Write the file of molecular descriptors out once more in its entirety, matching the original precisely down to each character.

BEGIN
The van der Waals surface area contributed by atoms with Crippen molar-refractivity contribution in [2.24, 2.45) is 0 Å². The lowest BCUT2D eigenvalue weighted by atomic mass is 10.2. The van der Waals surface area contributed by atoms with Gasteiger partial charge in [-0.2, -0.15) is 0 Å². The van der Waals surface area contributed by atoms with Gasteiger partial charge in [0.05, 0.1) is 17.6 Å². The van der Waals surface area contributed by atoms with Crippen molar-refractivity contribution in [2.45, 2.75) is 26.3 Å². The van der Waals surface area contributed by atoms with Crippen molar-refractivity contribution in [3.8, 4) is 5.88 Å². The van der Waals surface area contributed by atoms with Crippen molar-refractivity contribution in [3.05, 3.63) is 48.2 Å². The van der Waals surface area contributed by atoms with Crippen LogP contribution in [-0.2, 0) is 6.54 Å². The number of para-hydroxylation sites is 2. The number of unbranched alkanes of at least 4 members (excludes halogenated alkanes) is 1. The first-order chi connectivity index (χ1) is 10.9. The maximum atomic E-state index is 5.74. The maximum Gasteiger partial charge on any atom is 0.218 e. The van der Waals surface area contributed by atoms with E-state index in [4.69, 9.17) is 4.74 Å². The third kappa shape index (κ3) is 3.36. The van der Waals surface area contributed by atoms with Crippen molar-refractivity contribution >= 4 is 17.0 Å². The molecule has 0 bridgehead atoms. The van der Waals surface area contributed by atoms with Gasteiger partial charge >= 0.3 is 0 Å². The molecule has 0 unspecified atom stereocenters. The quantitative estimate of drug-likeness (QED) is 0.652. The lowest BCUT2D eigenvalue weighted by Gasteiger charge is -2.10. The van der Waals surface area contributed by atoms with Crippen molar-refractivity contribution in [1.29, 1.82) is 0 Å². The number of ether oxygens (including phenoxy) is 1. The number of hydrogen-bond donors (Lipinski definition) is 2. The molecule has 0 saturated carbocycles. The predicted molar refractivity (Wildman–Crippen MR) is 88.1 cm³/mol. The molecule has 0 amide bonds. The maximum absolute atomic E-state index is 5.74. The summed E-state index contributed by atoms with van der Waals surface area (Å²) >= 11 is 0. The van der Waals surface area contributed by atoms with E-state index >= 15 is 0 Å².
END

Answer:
The van der Waals surface area contributed by atoms with Crippen molar-refractivity contribution in [2.24, 2.45) is 0 Å². The lowest BCUT2D eigenvalue weighted by atomic mass is 10.2. The van der Waals surface area contributed by atoms with Gasteiger partial charge in [-0.2, -0.15) is 0 Å². The van der Waals surface area contributed by atoms with Gasteiger partial charge in [0.05, 0.1) is 17.6 Å². The van der Waals surface area contributed by atoms with Crippen molar-refractivity contribution in [2.45, 2.75) is 26.3 Å². The van der Waals surface area contributed by atoms with Crippen molar-refractivity contribution in [3.8, 4) is 5.88 Å². The van der Waals surface area contributed by atoms with Crippen molar-refractivity contribution in [3.05, 3.63) is 48.2 Å². The van der Waals surface area contributed by atoms with Crippen LogP contribution in [-0.2, 0) is 6.54 Å². The number of para-hydroxylation sites is 2. The number of unbranched alkanes of at least 4 members (excludes halogenated alkanes) is 1. The first-order chi connectivity index (χ1) is 10.9. The maximum atomic E-state index is 5.74. The maximum Gasteiger partial charge on any atom is 0.218 e. The van der Waals surface area contributed by atoms with E-state index in [4.69, 9.17) is 4.74 Å². The third kappa shape index (κ3) is 3.36. The van der Waals surface area contributed by atoms with Crippen molar-refractivity contribution >= 4 is 17.0 Å². The molecule has 0 bridgehead atoms. The van der Waals surface area contributed by atoms with Gasteiger partial charge >= 0.3 is 0 Å². The molecule has 0 unspecified atom stereocenters. The quantitative estimate of drug-likeness (QED) is 0.652. The lowest BCUT2D eigenvalue weighted by Gasteiger charge is -2.10. The van der Waals surface area contributed by atoms with Crippen molar-refractivity contribution in [1.29, 1.82) is 0 Å². The number of ether oxygens (including phenoxy) is 1. The number of hydrogen-bond donors (Lipinski definition) is 2. The molecule has 0 saturated carbocycles. The predicted molar refractivity (Wildman–Crippen MR) is 88.1 cm³/mol. The molecule has 0 amide bonds. The maximum absolute atomic E-state index is 5.74. The summed E-state index contributed by atoms with van der Waals surface area (Å²) >= 11 is 0. The van der Waals surface area contributed by atoms with E-state index >= 15 is 0 Å².